Now That I’m Called: A Guide for Women Discerning a Call to Ministry
Grand Rapids, MI: Zondervan, 2018.
Available at Zondervan.
By Jill Firth
“I have learned that the call is a journey.” At the end of ninth grade, Kristen Padilla’s call was clear, but eighteen years later, the specific direction is still being worked out. Padilla helpfully distinguishes between a call to deliver God’s word, and the shape that might take in serving the church and the world. A personal sense of call is to be tested by Scripture, our gifts, our own personal history and the wisdom of our church’s community. A strength of this book is its applicability within different church traditions, whether our tradition allows women to teach men, or limits our role to preaching and teaching to women or children.
Now That I’m Called opens with Padilla’s own journey as a Southern Baptist preacher’s daughter through university, seminary, and a job at Beeson to Divinity School, to an exploration of formal ministry within the Anglican Church. Padilla clarifies the specific type of calling she is discussing in her book, the calling to a ministry of ‘delivering the God’s Word for the benefit of the people of God.” She acknowledges the broader context of a call to God’s invitation into a relationship with himself, to other ministry appointments, or to other daily work or service, but limits the discussion in this book to a call to preaching, teaching, speaking or writing about Scripture.
The first two chapters set the scene by examining God’s call to men in the Old Testament (Moses, Joshua, David, Jeremiah) and the New Testament (Jesus, Peter, Paul, Timothy). Chapters Three and Four consider women from the Old Testament (Deborah, Huldah) and the New Testament (Mary, Priscilla, Phoebe, Junia, Elizabeth, Euodia, Syntyche and the women of Romans 16). Chapters Five and Six examine theological themes: the teaching of 1 Timothy 2:11-15 and a theology of spiritual gifts from Ephesians 4:11-13. The final two chapters consider the value of theological education for ministry and practical preparation through internships and mentoring.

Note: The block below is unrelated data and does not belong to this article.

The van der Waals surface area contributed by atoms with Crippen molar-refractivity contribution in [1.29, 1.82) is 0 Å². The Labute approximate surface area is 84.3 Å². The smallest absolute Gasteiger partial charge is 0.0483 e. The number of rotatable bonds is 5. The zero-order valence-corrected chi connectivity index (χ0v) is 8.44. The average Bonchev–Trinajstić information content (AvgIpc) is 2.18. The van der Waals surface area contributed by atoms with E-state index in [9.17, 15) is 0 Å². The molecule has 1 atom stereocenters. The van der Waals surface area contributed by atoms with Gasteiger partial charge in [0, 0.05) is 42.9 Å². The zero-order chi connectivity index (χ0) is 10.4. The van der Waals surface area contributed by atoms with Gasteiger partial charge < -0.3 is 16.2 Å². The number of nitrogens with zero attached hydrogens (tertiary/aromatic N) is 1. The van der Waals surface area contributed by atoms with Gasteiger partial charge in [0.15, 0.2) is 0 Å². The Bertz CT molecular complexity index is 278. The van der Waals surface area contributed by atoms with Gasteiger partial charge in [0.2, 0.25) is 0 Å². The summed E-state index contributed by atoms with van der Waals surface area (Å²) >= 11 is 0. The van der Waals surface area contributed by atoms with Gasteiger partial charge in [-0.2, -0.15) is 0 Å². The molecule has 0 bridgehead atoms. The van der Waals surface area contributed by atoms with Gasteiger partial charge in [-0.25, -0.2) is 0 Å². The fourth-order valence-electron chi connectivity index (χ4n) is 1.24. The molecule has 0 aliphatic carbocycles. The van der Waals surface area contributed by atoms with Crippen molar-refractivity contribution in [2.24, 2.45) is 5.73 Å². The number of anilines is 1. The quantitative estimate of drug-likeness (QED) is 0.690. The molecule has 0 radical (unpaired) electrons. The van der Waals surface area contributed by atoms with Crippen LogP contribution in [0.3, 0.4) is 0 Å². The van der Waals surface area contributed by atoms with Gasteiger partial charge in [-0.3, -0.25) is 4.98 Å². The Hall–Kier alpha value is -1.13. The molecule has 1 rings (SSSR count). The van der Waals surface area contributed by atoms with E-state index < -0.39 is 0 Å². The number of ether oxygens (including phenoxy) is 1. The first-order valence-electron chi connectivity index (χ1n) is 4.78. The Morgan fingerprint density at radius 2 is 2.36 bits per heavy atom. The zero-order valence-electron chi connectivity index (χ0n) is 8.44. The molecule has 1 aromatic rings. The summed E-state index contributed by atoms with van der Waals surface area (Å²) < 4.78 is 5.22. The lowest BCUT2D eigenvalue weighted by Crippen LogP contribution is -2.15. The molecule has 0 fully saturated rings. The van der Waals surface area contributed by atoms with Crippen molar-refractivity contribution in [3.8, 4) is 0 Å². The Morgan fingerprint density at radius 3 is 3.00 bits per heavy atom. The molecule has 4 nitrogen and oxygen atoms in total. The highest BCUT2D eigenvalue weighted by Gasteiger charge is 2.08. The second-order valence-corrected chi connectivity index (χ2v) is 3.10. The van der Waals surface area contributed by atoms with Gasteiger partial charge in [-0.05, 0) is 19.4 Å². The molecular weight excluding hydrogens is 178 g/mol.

An advantage of the book is the invitation to consider different points of view. This is most significant in the chapter on 1 Timothy 2, where Padilla interacts with the interpretations of Andreas J. Koestenberger, Linda Belleville, Bruce Winter, I. Howard Marshall, William J. Webb, Craig Keener, Philip Towner and Philip Payne.
Should women go to Seminary? Padilla invites women to gain the best training they can. In some church settings, male pastors have seminary degrees while women’s ministry leaders have received only informal training or perhaps a year of Bible College. Padilla says, “all who handle God’s Word must learn to handle it properly,” whether they will be teaching the whole congregation or only the women and children. Theological education can involve engagement with Hebrew and Greek, biblical subjects, church history, theology, preaching, evangelism, pastoral care. The timing will vary, as women manage their families and other commitments, and may need to study online or past time. Padilla urges face-to-face attendance at a reputable seminary, where possible. She outlines criteria for choosing a seminary, including the school’s attitudes to the place of women in gospel ministry. Sadly, most women encounter opposition at some point, whether from fellow students, church members or even strangers. In considering a seminary, prospective students are invited to notice if there are any women on faculty, and the official views on the website. They can speak to current students or graduates, and enquire to the admissions officer about policies and opportunities for learning, ministry, preaching and teaching for women in their program.
Each chapter concludes with a series of questions for reflection and discussion, making this a useful book to read with a friend or small group. Personal exercises invite the reader into deeper reflection and prayer on Scripture and their own journey. A highlight in the book is the personal stories in each chapter’s “Ministry Spotlight.” Her examples include university professors, itinerant preachers, directors of women’s ministries, discipleship coordinators, ordained ministers, writers and speakers, campus ministers and publishers. Each story is different, showing a gradual unfolding of ministry in relation to call.
I recommend this book and will be lending it enthusiastically to students of both genders and to women exploring God’s call in their lives. It should find a temporary home in libraries and pastor’s bookshelves, between being read by students and parishioners. It can find its way under Christmas trees and into the hands of beloved daughters, sisters, cousins and aunts. It can be circulated among friends, discussed in small groups or form the basis for a sermon series or adult Sunday School classes. Thank you to Kirsten Padilla for this accessible and most practical gift.
Jill Firth is a Lecturer in Hebrew and Old Testament at Ridley College. She holds a BA, an MDiv, an MA in spiritual direction, and a PhD in Psalms studies. Jill is an ordained Anglican minister and a Canon of St Paul’s Cathedral in Melbourne. With a team of women from Ridley, she organises Evangelical Women in Academia, an annual conference based at Ridley College to promote women’s scholarship.